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Could a tulpa be active while the host's consciousness isn't completely awake? - Printable Version

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Could a tulpa be active while the host's consciousness isn't completely awake? - GupiReo - 07-11-2018

When I first heard about tulpas, I immediately assumed they couldn't be active (or conscious) if the host was asleep, for example. Today I woke and felt still asleep, you know, when you're kinda awake but still dreaming, I don't know what to call it. I was talking to my tulpa in this state, obviously I was talking nonsense, typical dream stuff, then I heard her say 'But what the hell are you saying, talk properly!', she was completely conscious and lucid (not lucid from lucid dreaming, I meant, her mind was awake and could think with clarity). Maybe I'm making a fuss out of this, but, why could she think with clarity while I couldn't? I thought that because we share the same brain, she would be subjected to my own state of consciousness.


RE: Could a tulpa be active while the host's consciousness isn't completely awake? - Srn347 - 07-11-2018

If the host is fully asleep, or more specifically, if the person fronting (and therefore, the body itself) is fully asleep, then yes everyone else in the system will be as well. But if you're partially awake, then it is definitely possible for your tulpas to be more awake than you are. I've had that happen as well, it is a kind of interesting phenomenon. Makes sense though, you tend to get more tired while fronting, so your tulpas generally wouldn't be as tired as you.


RE: Could a tulpa be active while the host's consciousness isn't completely awake? - GupiReo - 07-11-2018

(07-11-2018, 09:04 AM)Srn347 Wrote: If the host is fully asleep, or more specifically, if the person fronting (and therefore, the body itself) is fully asleep, then yes everyone else in the system will be as well. But if you're partially awake, then it is definitely possible for your tulpas to be more awake than you are. I've had that happen as well, it is a kind of interesting phenomenon. Makes sense though, you tend to get more tired while fronting, so your tulpas generally wouldn't be as tired as you.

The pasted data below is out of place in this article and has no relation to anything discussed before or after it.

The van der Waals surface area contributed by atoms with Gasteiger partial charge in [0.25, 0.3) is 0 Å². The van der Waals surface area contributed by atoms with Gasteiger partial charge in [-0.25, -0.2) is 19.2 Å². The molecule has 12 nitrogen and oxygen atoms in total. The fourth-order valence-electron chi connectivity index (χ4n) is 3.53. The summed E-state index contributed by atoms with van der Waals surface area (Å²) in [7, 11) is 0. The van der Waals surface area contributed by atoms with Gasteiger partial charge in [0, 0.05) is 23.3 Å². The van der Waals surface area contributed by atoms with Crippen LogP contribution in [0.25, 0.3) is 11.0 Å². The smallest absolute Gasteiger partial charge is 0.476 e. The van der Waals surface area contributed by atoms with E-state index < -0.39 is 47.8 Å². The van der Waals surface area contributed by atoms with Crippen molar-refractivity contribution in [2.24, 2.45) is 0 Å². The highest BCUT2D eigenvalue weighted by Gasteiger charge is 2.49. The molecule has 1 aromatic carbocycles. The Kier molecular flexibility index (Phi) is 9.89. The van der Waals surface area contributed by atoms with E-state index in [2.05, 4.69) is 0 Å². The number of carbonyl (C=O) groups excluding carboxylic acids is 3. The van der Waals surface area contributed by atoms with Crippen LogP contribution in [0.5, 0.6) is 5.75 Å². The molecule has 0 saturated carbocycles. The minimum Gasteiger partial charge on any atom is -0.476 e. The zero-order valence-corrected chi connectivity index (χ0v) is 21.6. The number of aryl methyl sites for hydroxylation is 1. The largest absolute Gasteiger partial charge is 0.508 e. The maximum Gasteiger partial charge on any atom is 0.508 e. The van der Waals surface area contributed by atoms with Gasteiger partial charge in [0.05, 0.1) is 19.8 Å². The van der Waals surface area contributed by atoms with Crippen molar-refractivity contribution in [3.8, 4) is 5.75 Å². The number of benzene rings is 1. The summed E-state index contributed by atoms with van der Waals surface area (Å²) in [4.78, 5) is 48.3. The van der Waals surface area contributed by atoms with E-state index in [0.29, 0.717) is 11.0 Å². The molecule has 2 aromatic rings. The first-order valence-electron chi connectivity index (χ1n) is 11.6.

Could it be related to parallel proccessing?


RE: Could a tulpa be active while the host's consciousness isn't completely awake? - Tewi - 07-12-2018

Unless by parallel processing you mean some theory of there being two entirely different brains in one head, then no. If parallel processing is really a thing then it will still split the brain's resources. In the end it will always be just one brain. On the subject of the host being completely unconscious: (the body's) consciousness and the brain's sleeping state are not able to be only "half so". If you're asleep, you're all asleep. The only way this could not be the case is like, some sort of sleeping disorder where the brain's still semi-conscious when it shouldn't be, like sleepwalking. That'd be quite the complicated and confusing scenario were it to happen.

But that's for when the host is actually asleep, since that's somehow a question that comes up often.

As for the state between sleeping and waking (or being awake and sleeping), a tulpa's ability to think more clearly than you reminds me of a tulpa's ability to be "not drunk" when the host is drunk. This isn't the case for everyone (the former it's often the opposite, with the tulpa fading out of consciousness first), but for those it is, I believe it's a matter of focus. A tulpa needs to be mentally focused on to be speaking to you (if you're hearing them clearly enough to know they're speaking clearly that is), which is a mental process with little ambiguity. Some, some tulpas may have trouble speaking when the host is bordering on falling asleep, but little nonetheless. Fronting on the other hand comes with all sorts of things to keep track of (or not), considering you're directly responsible for receiving and processing all the body's senses. I also believe there's the "thinking mind" to manage, ie the mental workspace where you or anyone else would do math for example. That's generally shared, but the one fronting is in control of it by default. Meanwhile all the tulpa has to worry about is forming a coherent sentence.

In that scenario, I also believe the one fronting could gather themselves mentally and think just as clearly for at least a few moments. I tend to do this some mornings when I need to get out of bed quickly, basically forcing myself to "wake up" mentally (not physically, I'm already awake by that point) as I get up. The difference in clarity of thoughts is rather astounding, seeing as I've got our lifetime of experience of not doing that and simply being tired in the morning to draw upon. It does take some mental effort though, and I'm not sure everyone knows how to apply that on demand, especially not when still half-asleep.

But yeah, a tulpa can be speaking more clearly than you when you're mostly asleep. Vice versa too. As for the tulpa being "not drunk" when you're drunk, while similar, there may be some bias there. I believe the focus thing still applies (and that the drunk person could think clearly for at least a few moments if they focused enough, too), but also, your ability to judge what counts as "sober thoughts" may be impaired.


RE: Could a tulpa be active while the host's consciousness isn't completely awake? - GupiReo - 07-12-2018

I thought parallel processing was something that comes once you have a fully sentient tulpa?

You mentioned they fall asleep when the host does, what about dreams? are they conscious there?